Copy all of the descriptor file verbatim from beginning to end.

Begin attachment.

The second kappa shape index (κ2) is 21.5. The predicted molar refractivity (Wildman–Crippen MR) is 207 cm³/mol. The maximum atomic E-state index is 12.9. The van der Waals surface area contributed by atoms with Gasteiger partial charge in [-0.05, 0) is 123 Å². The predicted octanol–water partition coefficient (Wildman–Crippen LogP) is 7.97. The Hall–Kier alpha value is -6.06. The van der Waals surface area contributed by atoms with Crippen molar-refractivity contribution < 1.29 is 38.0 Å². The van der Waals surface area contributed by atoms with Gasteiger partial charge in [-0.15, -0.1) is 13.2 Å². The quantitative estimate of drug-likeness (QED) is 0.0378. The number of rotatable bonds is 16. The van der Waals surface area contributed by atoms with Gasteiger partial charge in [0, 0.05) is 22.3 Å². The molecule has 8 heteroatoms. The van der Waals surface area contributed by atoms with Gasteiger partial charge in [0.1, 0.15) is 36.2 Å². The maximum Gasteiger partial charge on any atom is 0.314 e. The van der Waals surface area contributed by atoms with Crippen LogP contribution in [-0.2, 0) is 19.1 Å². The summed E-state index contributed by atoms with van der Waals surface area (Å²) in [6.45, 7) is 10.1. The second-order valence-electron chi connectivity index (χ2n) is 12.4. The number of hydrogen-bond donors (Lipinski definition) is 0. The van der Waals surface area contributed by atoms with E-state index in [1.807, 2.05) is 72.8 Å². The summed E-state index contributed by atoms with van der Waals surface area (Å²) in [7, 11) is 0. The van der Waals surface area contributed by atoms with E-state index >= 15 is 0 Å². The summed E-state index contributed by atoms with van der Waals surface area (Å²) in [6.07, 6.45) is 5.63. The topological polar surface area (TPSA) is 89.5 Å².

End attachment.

The second kappa shape index (κ2) is 21.5. The predicted molar refractivity (Wildman–Crippen MR) is 207 cm³/mol. The maximum atomic E-state index is 12.9. The van der Waals surface area contributed by atoms with Gasteiger partial charge in [-0.05, 0) is 123 Å². The predicted octanol–water partition coefficient (Wildman–Crippen LogP) is 7.97. The Hall–Kier alpha value is -6.06. The van der Waals surface area contributed by atoms with Crippen molar-refractivity contribution < 1.29 is 38.0 Å². The van der Waals surface area contributed by atoms with Gasteiger partial charge in [-0.15, -0.1) is 13.2 Å². The quantitative estimate of drug-likeness (QED) is 0.0378. The number of rotatable bonds is 16. The van der Waals surface area contributed by atoms with Gasteiger partial charge in [0, 0.05) is 22.3 Å². The molecule has 8 heteroatoms. The van der Waals surface area contributed by atoms with Gasteiger partial charge in [0.1, 0.15) is 36.2 Å². The maximum Gasteiger partial charge on any atom is 0.314 e. The van der Waals surface area contributed by atoms with Crippen LogP contribution in [-0.2, 0) is 19.1 Å². The summed E-state index contributed by atoms with van der Waals surface area (Å²) in [6.45, 7) is 10.1. The second-order valence-electron chi connectivity index (χ2n) is 12.4. The number of hydrogen-bond donors (Lipinski definition) is 0. The van der Waals surface area contributed by atoms with E-state index in [1.807, 2.05) is 72.8 Å². The summed E-state index contributed by atoms with van der Waals surface area (Å²) in [7, 11) is 0. The van der Waals surface area contributed by atoms with E-state index >= 15 is 0 Å². The summed E-state index contributed by atoms with van der Waals surface area (Å²) in [6.07, 6.45) is 5.63. The topological polar surface area (TPSA) is 89.5 Å².